Configures a static monitoring result, mostly for testing / example code.  Supports
           both address and CNAME resources.

           Configures an always-down static result, mostly for testing / example code.  Supports
           both address and CNAME resources.


       The plugins hash is optional, and contains one key for every dynamic resolution plugin you
       wish to load and use.  The value must be a hash, and the contents of that hash are
       supplied to the plugin to use in configuring itself.  If the plugin requires no
       configuration, the empty hash "{}" will suffice.  It is up to the plugin to determine
       whether the supplied hash of configuration data is legal or not.

       Monitoring-only plugins can also be given plugin-global level configuration here if the
       plugin author deemed it necessary.

       gdnsd ships with eight different monitoring plugins, all of which have their own separate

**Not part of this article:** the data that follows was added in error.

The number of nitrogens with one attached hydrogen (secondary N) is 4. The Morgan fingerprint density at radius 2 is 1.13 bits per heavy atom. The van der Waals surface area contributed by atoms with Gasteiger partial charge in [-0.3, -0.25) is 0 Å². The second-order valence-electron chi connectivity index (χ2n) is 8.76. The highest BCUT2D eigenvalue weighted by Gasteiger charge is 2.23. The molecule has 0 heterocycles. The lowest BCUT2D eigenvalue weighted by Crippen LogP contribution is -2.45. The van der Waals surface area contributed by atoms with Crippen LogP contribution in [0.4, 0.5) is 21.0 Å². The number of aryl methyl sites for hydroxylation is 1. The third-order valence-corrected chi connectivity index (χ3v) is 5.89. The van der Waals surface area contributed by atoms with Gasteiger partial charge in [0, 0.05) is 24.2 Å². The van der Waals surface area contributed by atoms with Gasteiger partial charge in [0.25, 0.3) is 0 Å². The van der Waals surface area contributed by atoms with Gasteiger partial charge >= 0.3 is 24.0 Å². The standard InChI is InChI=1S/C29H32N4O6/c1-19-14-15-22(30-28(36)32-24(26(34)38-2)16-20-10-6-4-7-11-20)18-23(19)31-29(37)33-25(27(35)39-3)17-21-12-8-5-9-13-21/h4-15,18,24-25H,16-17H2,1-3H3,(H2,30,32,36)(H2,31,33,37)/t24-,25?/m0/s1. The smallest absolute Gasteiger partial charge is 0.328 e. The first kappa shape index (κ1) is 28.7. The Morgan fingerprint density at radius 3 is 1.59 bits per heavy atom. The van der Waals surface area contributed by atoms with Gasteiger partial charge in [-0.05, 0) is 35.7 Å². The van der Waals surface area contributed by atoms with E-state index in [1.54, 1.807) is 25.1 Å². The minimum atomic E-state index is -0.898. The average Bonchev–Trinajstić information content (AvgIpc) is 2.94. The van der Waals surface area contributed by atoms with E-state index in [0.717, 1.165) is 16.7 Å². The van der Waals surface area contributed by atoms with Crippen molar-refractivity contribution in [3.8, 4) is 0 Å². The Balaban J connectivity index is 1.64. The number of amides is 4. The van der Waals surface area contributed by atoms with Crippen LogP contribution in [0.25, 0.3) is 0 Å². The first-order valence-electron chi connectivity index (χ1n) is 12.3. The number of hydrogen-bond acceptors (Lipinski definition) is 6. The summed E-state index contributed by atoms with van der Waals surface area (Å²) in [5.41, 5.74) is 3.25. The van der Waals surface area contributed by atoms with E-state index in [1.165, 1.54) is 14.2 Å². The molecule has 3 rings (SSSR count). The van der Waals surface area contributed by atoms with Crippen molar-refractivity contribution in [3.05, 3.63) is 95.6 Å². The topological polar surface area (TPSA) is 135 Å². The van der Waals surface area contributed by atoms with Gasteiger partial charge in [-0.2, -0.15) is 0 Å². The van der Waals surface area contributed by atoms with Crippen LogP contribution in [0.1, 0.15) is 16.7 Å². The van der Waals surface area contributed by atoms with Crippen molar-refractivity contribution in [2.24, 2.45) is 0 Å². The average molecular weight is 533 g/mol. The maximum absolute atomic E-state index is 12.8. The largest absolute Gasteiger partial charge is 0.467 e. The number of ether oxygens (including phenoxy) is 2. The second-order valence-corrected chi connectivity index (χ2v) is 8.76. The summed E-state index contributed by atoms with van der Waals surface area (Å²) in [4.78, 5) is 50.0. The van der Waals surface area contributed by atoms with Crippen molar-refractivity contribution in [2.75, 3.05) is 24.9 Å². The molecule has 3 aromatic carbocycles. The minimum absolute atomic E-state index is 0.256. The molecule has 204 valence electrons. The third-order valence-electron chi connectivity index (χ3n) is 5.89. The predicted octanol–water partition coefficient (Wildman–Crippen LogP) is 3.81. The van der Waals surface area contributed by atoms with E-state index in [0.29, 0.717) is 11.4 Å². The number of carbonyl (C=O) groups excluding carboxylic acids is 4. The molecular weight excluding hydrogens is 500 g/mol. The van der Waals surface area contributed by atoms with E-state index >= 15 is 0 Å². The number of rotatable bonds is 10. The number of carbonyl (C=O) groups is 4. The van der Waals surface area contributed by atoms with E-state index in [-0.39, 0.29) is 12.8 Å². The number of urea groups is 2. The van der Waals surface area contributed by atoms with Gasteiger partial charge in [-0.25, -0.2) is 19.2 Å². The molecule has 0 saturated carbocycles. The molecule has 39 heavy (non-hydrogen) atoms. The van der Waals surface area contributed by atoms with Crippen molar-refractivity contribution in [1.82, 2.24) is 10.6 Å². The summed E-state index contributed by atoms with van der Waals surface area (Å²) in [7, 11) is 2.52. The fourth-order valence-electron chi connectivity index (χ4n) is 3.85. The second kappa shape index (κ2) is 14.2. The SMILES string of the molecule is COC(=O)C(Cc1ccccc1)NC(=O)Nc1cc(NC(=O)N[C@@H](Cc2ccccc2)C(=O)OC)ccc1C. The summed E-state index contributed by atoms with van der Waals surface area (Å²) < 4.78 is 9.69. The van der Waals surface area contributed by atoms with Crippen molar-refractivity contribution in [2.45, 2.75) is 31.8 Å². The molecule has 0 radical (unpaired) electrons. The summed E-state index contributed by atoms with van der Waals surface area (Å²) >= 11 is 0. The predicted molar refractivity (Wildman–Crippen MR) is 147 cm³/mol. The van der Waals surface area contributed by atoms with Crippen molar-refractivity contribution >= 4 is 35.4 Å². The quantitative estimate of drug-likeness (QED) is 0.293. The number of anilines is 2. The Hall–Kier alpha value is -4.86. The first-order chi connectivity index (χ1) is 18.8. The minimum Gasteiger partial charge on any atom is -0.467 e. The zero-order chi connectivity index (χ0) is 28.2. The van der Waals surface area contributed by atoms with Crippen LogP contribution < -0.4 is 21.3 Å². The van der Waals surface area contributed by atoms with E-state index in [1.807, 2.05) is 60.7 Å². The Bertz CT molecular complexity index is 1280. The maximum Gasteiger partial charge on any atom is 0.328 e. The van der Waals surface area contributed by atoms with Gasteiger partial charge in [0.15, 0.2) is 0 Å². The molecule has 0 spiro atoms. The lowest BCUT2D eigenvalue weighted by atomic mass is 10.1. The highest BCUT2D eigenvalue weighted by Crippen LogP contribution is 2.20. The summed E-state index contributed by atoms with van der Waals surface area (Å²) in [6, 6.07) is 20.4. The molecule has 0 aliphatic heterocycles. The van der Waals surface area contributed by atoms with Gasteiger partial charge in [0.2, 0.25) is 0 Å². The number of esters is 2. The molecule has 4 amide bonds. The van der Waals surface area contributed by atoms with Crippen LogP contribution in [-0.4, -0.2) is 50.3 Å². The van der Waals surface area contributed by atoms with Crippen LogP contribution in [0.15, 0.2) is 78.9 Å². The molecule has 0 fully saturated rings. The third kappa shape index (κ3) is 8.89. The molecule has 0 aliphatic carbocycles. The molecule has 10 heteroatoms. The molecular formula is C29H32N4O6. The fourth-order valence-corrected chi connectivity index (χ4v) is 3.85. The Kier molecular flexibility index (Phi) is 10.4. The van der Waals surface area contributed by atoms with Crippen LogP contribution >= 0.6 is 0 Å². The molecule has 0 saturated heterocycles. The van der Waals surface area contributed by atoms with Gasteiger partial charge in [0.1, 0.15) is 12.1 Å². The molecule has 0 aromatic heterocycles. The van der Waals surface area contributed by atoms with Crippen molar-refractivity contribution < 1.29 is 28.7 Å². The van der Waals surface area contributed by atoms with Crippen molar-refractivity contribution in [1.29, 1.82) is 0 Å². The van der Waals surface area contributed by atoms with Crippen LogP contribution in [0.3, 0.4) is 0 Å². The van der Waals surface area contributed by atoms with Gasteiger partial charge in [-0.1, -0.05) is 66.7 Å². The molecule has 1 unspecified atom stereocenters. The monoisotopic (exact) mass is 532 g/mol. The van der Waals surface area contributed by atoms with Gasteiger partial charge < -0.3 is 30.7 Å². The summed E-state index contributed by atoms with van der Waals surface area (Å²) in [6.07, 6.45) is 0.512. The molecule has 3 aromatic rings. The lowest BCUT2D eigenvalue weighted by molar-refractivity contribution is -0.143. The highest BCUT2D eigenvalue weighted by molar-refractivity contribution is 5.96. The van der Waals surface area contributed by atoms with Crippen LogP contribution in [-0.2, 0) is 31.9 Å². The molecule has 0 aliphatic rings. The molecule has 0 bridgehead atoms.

manpage documentation (e.g. "man gdnsd-plugin-FOO"):

           Reflects DNS client source IP and/or edns-client-subnet information back to the
           requestor as address data for debugging.

           Simple primary->secondary failover of monitored addresses

           All-active failover of monitored round-robin address groups

           Weighted-round-robin responses with a variety of behavioral flavors, for both
           monitored addresses and CNAMEs.

           Static-ordered address(-group) meta-failover between 'datacenters', which are
           resources defined in terms of other plugins.  Supports both address and CNAME data.